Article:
Menu

FTC Brings Action Against D-Link in Ongoing Effort to Secure the Internet of Things

Cybersecurity and Privacy   |   Technology   |   January 9, 2017
Download   
Share Page

One area of concern for data privacy and cybersecurity professionals is the security of the Internet of Things, which refers to the digitally connected smart devices present in almost every aspect of our lives and growing exponentially in number every day. Though it has tremendous upside and potential for consumers and businesses, the Internet of Things has proven vulnerable to hackers and cybercriminals who have used these devices to cause disruption and steal personal information. To give a recent example, in October 2016, hackers took control of hundreds of thousands of Internet-connected devices and used them to send a flood of traffic to the websites of several major businesses including, Twitter, Netflix, and The New York Times, making them inaccessible for several hours.

FTC v. D-Link

In an ongoing effort aimed at making the Internet of Things more secure, the Federal Trade Commission (FTC) filed a complaint last week against D-Link, a Taiwan-based computer networking equipment manufacturer, for alleged security flaws in its wireless routers and Internet cameras that left the devices vulnerable to hackers. According to the complaint, while advertising that its products were “easy to secure” and had “advanced” network security features, D-Link’s devices suffered from well-known and easily preventable security flaws, such as having hard-coded user credentials on devices and keeping mobile app login credentials in readable text form. According to the FTC, these practices were deceptive under section 5 of the FTC Act.

While the complaint does not specifically identify any hack or breach involving D-Link devices, it gives examples of how these vulnerabilities put consumers’ sensitive personal information at risk and alleges that the risk of hackers exploiting these vulnerabilities is “significant.” To succeed, the FTC must show that these devices caused or are likely to cause substantial injury to consumers.

With this action, D-Link joins a growing list of manufacturers that have found themselves in the crosshairs of the FTC’s ongoing efforts to make the Internet of Things more secure. The FTC previously brought actions against ASUS, a computer hardware manufacturer, and TRENDnet, a marketer of video cameras, resulting in settlement agreements. Smart device manufacturers and related software developers can expect to see additional enforcement actions, particularly for commonly-hacked devices such as routers and modems that act as a bridge to the Internet and are often the first line of defense for other devices.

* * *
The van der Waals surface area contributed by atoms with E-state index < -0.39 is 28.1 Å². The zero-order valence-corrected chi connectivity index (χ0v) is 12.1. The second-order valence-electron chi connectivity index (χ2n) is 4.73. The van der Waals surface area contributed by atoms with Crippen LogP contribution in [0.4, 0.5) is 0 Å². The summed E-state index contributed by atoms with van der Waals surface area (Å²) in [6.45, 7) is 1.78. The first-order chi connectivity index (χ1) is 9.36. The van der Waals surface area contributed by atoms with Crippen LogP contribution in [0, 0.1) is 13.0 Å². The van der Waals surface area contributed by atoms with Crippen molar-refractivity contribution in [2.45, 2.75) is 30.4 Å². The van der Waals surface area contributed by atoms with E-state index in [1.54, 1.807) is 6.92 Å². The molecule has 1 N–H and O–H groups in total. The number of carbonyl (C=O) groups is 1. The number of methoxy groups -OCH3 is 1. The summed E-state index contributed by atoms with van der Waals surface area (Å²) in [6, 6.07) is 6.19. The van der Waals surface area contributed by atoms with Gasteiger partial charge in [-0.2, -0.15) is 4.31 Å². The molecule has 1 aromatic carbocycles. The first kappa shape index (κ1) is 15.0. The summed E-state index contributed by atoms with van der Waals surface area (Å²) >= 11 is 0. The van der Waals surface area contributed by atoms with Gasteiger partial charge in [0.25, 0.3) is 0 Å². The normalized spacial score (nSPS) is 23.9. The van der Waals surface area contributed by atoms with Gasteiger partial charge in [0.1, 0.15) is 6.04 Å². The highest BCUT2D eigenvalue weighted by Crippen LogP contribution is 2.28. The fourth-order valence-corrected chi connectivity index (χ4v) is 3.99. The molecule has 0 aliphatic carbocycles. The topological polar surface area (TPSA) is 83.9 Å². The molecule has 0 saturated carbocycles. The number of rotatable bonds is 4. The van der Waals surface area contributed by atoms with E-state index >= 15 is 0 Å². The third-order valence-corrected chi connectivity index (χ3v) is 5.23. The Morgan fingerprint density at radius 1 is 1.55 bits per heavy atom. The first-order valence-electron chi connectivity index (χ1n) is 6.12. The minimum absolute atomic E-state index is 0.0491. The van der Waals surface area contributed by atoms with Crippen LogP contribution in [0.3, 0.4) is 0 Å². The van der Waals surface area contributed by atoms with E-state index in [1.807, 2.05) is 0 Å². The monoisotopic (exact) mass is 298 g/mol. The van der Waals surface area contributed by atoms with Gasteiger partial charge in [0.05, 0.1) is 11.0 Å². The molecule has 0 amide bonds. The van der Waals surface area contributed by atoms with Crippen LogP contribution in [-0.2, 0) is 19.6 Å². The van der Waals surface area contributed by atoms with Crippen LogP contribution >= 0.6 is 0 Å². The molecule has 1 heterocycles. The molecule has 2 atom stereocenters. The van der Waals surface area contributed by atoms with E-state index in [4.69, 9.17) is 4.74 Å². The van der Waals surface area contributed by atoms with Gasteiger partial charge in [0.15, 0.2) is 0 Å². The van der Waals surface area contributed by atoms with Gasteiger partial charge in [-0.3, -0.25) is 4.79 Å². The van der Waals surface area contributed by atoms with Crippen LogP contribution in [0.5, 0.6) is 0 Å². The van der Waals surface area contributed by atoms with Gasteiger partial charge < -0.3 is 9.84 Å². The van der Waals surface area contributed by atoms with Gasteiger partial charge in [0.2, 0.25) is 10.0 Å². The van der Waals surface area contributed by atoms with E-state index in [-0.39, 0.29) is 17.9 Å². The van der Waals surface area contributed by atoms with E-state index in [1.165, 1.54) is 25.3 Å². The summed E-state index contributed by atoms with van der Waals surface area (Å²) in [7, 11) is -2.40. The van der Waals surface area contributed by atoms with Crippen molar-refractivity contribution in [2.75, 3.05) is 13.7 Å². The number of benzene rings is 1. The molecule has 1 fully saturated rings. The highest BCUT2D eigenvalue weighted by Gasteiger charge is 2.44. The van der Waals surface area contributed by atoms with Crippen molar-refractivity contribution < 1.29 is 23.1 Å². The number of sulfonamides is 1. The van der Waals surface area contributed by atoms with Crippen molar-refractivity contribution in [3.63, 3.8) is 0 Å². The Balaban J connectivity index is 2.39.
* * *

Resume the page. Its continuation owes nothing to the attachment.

Takeaways

To avoid such actions, the FTC has issued a guidance on the Internet of Things, detailing steps businesses can take to enhance and protect consumers’ privacy and security. Manufacturers and software developers are encouraged to review and incorporate these guidelines into their products and devices to the extent feasible. The IoT guidance can be found here.

Another lesson to glean from this case is to be mindful in marketing and advertising products to consumers. If a company advertises a product as easy to secure and keep safe, it had better be both. Companies that over-sell or over-promise security, safety, or privacy may find themselves subject to an FTC enforcement action.

Lastly, this case shows the risk involved in trying to address privacy and security concerns in products after they have entered the market. While hindsight is always 20/20, the best course of conduct would be to incorporate as much privacy and security in the design of a product before it hits the market. If more companies do that, we will be one step closer to making the Internet of Things more secure.


©2019 Carlton Fields, P.A. Carlton Fields practices law in California through Carlton Fields, LLP. Carlton Fields publications should not be construed as legal advice on any specific facts or circumstances. The contents are intended for general information and educational purposes only, and should not be relied on as if it were advice about a particular fact situation. The distribution of this publication is not intended to create, and receipt of it does not constitute, an attorney-client relationship with Carlton Fields. This publication may not be quoted or referred to in any other publication or proceeding without the prior written consent of the firm, to be given or withheld at our discretion. To request reprint permission for any of our publications, please use our Contact Us form via the link below. The views set forth herein are the personal views of the author and do not necessarily reflect those of the firm. This site may contain hypertext links to information created and maintained by other entities. Carlton Fields does not control or guarantee the accuracy or completeness of this outside information, nor is the inclusion of a link to be intended as an endorsement of those outside sites.

Subscribe to Publications

Disclaimer

The information on this website is presented as a service for our clients and Internet users and is not intended to be legal advice, nor should you consider it as such. Although we welcome your inquiries, please keep in mind that merely contacting us will not establish an attorney-client relationship between us. Consequently, you should not convey any confidential information to us until a formal attorney-client relationship has been established. Please remember that electronic correspondence on the internet is not secure and that you should not include sensitive or confidential information in messages. With that in mind, we look forward to hearing from you.